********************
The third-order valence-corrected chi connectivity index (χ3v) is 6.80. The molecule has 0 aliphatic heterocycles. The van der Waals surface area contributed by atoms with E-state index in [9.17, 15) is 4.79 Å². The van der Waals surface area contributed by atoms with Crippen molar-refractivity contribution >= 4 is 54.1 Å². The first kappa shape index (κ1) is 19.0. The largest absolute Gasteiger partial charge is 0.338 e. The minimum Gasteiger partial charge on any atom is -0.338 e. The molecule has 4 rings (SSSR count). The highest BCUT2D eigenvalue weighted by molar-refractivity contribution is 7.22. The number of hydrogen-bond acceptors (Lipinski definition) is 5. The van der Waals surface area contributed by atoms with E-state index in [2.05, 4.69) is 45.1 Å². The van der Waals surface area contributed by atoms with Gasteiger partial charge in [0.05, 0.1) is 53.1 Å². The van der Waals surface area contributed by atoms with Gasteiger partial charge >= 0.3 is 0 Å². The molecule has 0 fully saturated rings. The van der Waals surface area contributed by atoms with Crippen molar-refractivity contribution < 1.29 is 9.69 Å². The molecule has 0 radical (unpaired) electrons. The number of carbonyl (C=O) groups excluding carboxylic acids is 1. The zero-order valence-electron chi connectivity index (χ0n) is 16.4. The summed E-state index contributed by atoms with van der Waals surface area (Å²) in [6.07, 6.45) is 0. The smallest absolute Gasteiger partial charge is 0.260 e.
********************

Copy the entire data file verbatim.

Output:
The third-order valence-corrected chi connectivity index (χ3v) is 6.80. The molecule has 0 aliphatic heterocycles. The van der Waals surface area contributed by atoms with E-state index in [9.17, 15) is 4.79 Å². The van der Waals surface area contributed by atoms with Crippen molar-refractivity contribution >= 4 is 54.1 Å². The first kappa shape index (κ1) is 19.0. The largest absolute Gasteiger partial charge is 0.338 e. The minimum Gasteiger partial charge on any atom is -0.338 e. The molecule has 4 rings (SSSR count). The highest BCUT2D eigenvalue weighted by molar-refractivity contribution is 7.22. The number of hydrogen-bond acceptors (Lipinski definition) is 5. The van der Waals surface area contributed by atoms with E-state index in [2.05, 4.69) is 45.1 Å². The van der Waals surface area contributed by atoms with Gasteiger partial charge in [0.05, 0.1) is 53.1 Å². The van der Waals surface area contributed by atoms with Gasteiger partial charge >= 0.3 is 0 Å². The molecule has 0 fully saturated rings. The van der Waals surface area contributed by atoms with Crippen molar-refractivity contribution < 1.29 is 9.69 Å². The molecule has 0 radical (unpaired) electrons. The number of carbonyl (C=O) groups excluding carboxylic acids is 1. The zero-order valence-electron chi connectivity index (χ0n) is 16.4. The summed E-state index contributed by atoms with van der Waals surface area (Å²) in [6.07, 6.45) is 0. The smallest absolute Gasteiger partial charge is 0.260 e.